We had arrived late in the evening and were pretty tired, exhausted in fact. But it made a lot of sense to get all of the kit set-up that night.
I have become accustomed to how easy it is to adjust the Hollis Katanna sidemount wing. I had it suitably sized for my wetsuit in under 5 minutes. Fins, mask, spool and DSMB were in my kit box. Wetsuit hung up and I had the cylinders rigged for sidemount and the Hollis LX200s were ready for action!
I’m inclined to consider a check-dive to be an essential and mandatory part of any diving trip abroad. You simply don’t know what will need to be adjusted until you get in and dive... So you can imagine my delight when I discovered that everything was absolutely spot-on!
'I took my first giant stride off the back of the swim deck and into the sublime water’s of Egypt’s Red Sea. Taking a moment to saver my delight before I slipped beneath the surface...'
I took my first giant stride off the back of the swim deck and into the sublime water’s of Egypt’s Red Sea. Taking a moment to saver my delight before I slipped beneath the surface into the gloriously warm blue waters that would become my home for the next 6 days.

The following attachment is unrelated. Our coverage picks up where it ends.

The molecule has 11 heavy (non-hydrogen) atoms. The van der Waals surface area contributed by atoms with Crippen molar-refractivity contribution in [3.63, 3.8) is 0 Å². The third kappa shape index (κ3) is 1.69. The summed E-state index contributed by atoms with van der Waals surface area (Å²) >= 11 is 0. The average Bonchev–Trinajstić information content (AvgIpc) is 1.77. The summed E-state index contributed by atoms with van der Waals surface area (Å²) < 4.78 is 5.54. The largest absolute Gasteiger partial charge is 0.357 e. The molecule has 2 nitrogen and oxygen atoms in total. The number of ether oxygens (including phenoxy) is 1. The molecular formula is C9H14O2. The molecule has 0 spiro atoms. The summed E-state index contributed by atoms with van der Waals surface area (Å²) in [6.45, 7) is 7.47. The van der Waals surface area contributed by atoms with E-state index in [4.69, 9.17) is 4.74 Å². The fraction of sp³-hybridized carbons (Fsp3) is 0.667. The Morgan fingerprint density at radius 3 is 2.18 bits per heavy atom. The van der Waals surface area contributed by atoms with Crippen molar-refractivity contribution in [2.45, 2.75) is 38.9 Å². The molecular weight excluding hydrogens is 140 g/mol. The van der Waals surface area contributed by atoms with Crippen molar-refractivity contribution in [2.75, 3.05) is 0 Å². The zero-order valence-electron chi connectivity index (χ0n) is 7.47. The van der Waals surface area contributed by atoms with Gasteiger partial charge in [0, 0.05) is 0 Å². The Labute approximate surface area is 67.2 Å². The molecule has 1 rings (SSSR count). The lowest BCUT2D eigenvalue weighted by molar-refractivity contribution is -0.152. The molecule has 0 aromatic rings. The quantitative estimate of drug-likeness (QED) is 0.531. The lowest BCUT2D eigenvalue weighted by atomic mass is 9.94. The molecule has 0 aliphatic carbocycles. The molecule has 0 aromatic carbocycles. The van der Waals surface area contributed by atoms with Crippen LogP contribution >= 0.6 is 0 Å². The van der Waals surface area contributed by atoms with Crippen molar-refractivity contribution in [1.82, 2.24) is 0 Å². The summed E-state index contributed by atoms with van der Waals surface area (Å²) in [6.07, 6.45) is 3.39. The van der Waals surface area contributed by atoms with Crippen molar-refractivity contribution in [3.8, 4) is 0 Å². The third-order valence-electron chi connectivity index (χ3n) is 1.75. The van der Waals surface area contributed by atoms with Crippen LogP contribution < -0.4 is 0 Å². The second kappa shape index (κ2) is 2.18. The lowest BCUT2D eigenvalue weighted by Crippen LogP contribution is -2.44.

As I departed the surface I automatically slipped into a horizontal trim. I stopped at 6 metres and did a second bubble-check and started to run through how the kit felt. I noted that the wing was snug and didn’t need any further adjustment and the cylinders were perfectly horizontal along my torso. I had attached a couple of weights to the tails of each cylinder to counteract any buoyancy issues as the gas depleted. My weighting appeared to be correct and everything felt comfortable, especially the wetsuit.